Robert Fulford's column about fraudulent movie endings

(The National Post, May 8, 2001)

Should a code of ethics govern relations between the makers of movies and the people who see them? It would be hard to concoct such a document, but movies that use a trick ending can leave you feeling like the victim of fraud. For instance, No Way Out (1987), an otherwise pleasing thriller, has stayed in my mind for 14 years as essentially a piece of chicanery.

No Way Out has Kevin Costner as a U.S. Navy officer drawn into a spy plot. He begins an affair with the mistress of the secretary of defence (Gene Hackman), who senses she is seeing someone else and kills her in a rage. Costner gets assigned to find the killer, though he's already sure it's Hackman. The innocent Costner runs the risk of being prosecuted, and the plot points fall neatly into place. But at the end the Costner character, through whose eyes we have seen the story, reveals that all along he's been a Soviet agent.

In other words, the film sold the audience a deception, which is different from fiction. Roger Ebert's review said it had "a final twist that some people will think is simply gratuitous but that does fit in with the overall logic of the plot." Yeah, sure. It fits in like a mugging fits into a walk in the park. It's bare-faced robbery.

We wouldn't want, retroactively, to deprive Alfred Hitchcock of a shock ending, as in Psycho ("Omigod, the mother's been dead all along"). That's not the problem. And nobody could argue against the ethics of a clever film like Memento, about a man who has lost the ability to form new memories. The narrative runs backward, and we see effects before causes. There's no fraudulence here: Memento offers itself as a narrative puzzle.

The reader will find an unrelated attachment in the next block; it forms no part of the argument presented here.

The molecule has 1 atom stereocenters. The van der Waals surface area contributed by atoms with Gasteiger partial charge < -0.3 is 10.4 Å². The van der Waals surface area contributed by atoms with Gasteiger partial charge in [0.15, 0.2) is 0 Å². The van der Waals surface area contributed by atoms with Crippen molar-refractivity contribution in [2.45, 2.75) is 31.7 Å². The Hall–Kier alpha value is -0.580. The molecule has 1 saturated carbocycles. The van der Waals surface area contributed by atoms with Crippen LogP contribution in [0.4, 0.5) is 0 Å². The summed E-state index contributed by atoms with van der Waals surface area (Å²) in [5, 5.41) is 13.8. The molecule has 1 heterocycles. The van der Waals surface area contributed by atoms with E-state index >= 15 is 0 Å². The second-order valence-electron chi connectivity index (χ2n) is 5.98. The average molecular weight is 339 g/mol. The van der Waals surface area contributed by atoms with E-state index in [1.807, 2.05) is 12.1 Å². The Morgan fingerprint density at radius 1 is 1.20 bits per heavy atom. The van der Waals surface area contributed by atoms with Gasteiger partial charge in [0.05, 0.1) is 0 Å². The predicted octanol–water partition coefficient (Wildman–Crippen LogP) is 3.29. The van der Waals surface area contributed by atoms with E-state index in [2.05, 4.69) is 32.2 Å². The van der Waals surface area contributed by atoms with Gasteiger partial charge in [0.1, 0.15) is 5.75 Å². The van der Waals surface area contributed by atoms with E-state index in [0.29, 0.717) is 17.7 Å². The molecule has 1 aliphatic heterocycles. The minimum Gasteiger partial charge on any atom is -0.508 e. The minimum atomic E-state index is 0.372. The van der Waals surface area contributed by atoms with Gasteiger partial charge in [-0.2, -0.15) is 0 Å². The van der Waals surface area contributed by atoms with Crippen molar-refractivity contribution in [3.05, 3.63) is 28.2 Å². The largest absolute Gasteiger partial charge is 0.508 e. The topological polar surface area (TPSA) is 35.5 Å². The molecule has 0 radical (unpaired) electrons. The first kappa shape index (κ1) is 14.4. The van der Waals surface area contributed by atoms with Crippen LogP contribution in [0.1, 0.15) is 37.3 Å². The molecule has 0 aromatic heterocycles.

Filmmakers accused of fooling their audiences may look for justification to literature, where the "unreliable narrator" is a familiar figure. The narrator of Ford Madox Ford's masterpiece, The Good Soldier (1915), is at every moment fooling himself or the reader. Agatha Christie used a similar but less subtle technique in The Murder of Roger Ackroyd (1926). William Golding, who won the Nobel Prize, wrote Pincher Martin (1956), about the tortured memories of a shipwrecked man fighting for survival on a bare rock in the ocean; the ending discloses that he died in the wreck, so whatever happened on the island was either a dream that passed in a few minutes or purgatory. An Occurrence at Owl Creek Bridge, a famous 19th-century story by Ambrose Bierce, concerns an Alabama farmer being hanged as a Confederate spy by federal troops. The rope breaks, he falls into a river, eludes capture, gets home and dies there. In the last sentence, Bierce tells us he died hanging from the bridge: The escape story was a fantasy compressed into his last seconds.